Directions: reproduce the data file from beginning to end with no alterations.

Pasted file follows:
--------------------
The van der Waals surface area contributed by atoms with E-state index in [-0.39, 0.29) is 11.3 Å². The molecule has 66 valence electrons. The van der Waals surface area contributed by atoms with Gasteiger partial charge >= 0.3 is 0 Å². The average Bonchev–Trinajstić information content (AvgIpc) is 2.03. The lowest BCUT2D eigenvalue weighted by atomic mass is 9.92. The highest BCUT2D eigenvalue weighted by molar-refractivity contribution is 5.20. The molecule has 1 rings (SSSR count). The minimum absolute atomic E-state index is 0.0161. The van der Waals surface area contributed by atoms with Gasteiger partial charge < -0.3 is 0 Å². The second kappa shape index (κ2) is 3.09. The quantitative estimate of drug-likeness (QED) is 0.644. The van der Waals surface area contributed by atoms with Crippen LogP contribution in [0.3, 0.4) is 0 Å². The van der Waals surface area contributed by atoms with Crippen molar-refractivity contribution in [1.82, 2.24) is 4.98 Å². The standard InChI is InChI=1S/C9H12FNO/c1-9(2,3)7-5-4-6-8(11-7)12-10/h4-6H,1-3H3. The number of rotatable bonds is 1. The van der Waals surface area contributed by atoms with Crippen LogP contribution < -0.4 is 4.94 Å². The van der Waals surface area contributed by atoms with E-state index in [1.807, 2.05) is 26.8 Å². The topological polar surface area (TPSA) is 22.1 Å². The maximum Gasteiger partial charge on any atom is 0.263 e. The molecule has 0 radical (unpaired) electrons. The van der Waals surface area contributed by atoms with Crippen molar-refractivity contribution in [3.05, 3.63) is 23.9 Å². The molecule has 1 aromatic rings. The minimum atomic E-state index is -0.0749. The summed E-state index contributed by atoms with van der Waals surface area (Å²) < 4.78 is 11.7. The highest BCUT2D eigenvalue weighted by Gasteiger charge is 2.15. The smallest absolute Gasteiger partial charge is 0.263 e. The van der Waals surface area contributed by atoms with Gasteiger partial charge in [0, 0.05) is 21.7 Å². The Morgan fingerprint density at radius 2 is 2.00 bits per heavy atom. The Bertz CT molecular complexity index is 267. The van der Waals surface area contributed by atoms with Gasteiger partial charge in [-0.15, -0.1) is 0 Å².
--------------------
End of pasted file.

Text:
The van der Waals surface area contributed by atoms with E-state index in [-0.39, 0.29) is 11.3 Å². The molecule has 66 valence electrons. The van der Waals surface area contributed by atoms with Gasteiger partial charge >= 0.3 is 0 Å². The average Bonchev–Trinajstić information content (AvgIpc) is 2.03. The lowest BCUT2D eigenvalue weighted by atomic mass is 9.92. The highest BCUT2D eigenvalue weighted by molar-refractivity contribution is 5.20. The molecule has 1 rings (SSSR count). The minimum absolute atomic E-state index is 0.0161. The van der Waals surface area contributed by atoms with Gasteiger partial charge < -0.3 is 0 Å². The second kappa shape index (κ2) is 3.09. The quantitative estimate of drug-likeness (QED) is 0.644. The van der Waals surface area contributed by atoms with Crippen LogP contribution in [0.3, 0.4) is 0 Å². The van der Waals surface area contributed by atoms with Crippen molar-refractivity contribution in [1.82, 2.24) is 4.98 Å². The standard InChI is InChI=1S/C9H12FNO/c1-9(2,3)7-5-4-6-8(11-7)12-10/h4-6H,1-3H3. The number of rotatable bonds is 1. The van der Waals surface area contributed by atoms with Crippen LogP contribution < -0.4 is 4.94 Å². The van der Waals surface area contributed by atoms with E-state index in [1.807, 2.05) is 26.8 Å². The topological polar surface area (TPSA) is 22.1 Å². The maximum Gasteiger partial charge on any atom is 0.263 e. The molecule has 0 radical (unpaired) electrons. The van der Waals surface area contributed by atoms with Crippen molar-refractivity contribution in [3.05, 3.63) is 23.9 Å². The molecule has 1 aromatic rings. The minimum atomic E-state index is -0.0749. The summed E-state index contributed by atoms with van der Waals surface area (Å²) < 4.78 is 11.7. The highest BCUT2D eigenvalue weighted by Gasteiger charge is 2.15. The smallest absolute Gasteiger partial charge is 0.263 e. The van der Waals surface area contributed by atoms with Gasteiger partial charge in [0, 0.05) is 21.7 Å². The Morgan fingerprint density at radius 2 is 2.00 bits per heavy atom. The Bertz CT molecular complexity index is 267. The van der Waals surface area contributed by atoms with Gasteiger partial charge in [-0.15, -0.1) is 0 Å².